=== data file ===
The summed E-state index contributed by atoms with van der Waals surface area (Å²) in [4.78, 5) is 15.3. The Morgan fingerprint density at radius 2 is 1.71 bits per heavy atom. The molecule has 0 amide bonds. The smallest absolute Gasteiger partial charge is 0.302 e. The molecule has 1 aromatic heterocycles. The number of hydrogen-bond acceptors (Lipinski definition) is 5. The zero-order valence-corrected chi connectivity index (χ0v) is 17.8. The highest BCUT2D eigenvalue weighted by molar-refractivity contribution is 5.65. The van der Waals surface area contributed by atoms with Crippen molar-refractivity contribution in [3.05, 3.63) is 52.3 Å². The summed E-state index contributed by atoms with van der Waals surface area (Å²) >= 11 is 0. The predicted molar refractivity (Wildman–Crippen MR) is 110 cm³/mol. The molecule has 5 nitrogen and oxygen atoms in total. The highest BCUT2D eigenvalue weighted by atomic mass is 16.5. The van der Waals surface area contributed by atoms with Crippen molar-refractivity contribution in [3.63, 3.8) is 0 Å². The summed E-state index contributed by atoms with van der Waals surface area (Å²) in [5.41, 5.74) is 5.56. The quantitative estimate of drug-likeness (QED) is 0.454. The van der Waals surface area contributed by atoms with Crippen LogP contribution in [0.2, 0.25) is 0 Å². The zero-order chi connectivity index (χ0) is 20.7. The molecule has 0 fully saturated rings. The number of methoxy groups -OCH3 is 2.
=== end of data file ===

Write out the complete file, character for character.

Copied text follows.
The summed E-state index contributed by atoms with van der Waals surface area (Å²) in [4.78, 5) is 15.3. The Morgan fingerprint density at radius 2 is 1.71 bits per heavy atom. The molecule has 0 amide bonds. The smallest absolute Gasteiger partial charge is 0.302 e. The molecule has 1 aromatic heterocycles. The number of hydrogen-bond acceptors (Lipinski definition) is 5. The zero-order valence-corrected chi connectivity index (χ0v) is 17.8. The highest BCUT2D eigenvalue weighted by molar-refractivity contribution is 5.65. The van der Waals surface area contributed by atoms with Crippen molar-refractivity contribution in [3.05, 3.63) is 52.3 Å². The summed E-state index contributed by atoms with van der Waals surface area (Å²) >= 11 is 0. The predicted molar refractivity (Wildman–Crippen MR) is 110 cm³/mol. The molecule has 5 nitrogen and oxygen atoms in total. The highest BCUT2D eigenvalue weighted by atomic mass is 16.5. The van der Waals surface area contributed by atoms with Crippen molar-refractivity contribution in [3.63, 3.8) is 0 Å². The summed E-state index contributed by atoms with van der Waals surface area (Å²) in [5.41, 5.74) is 5.56. The quantitative estimate of drug-likeness (QED) is 0.454. The van der Waals surface area contributed by atoms with Crippen LogP contribution in [0.2, 0.25) is 0 Å². The zero-order chi connectivity index (χ0) is 20.7. The molecule has 0 fully saturated rings. The number of methoxy groups -OCH3 is 2.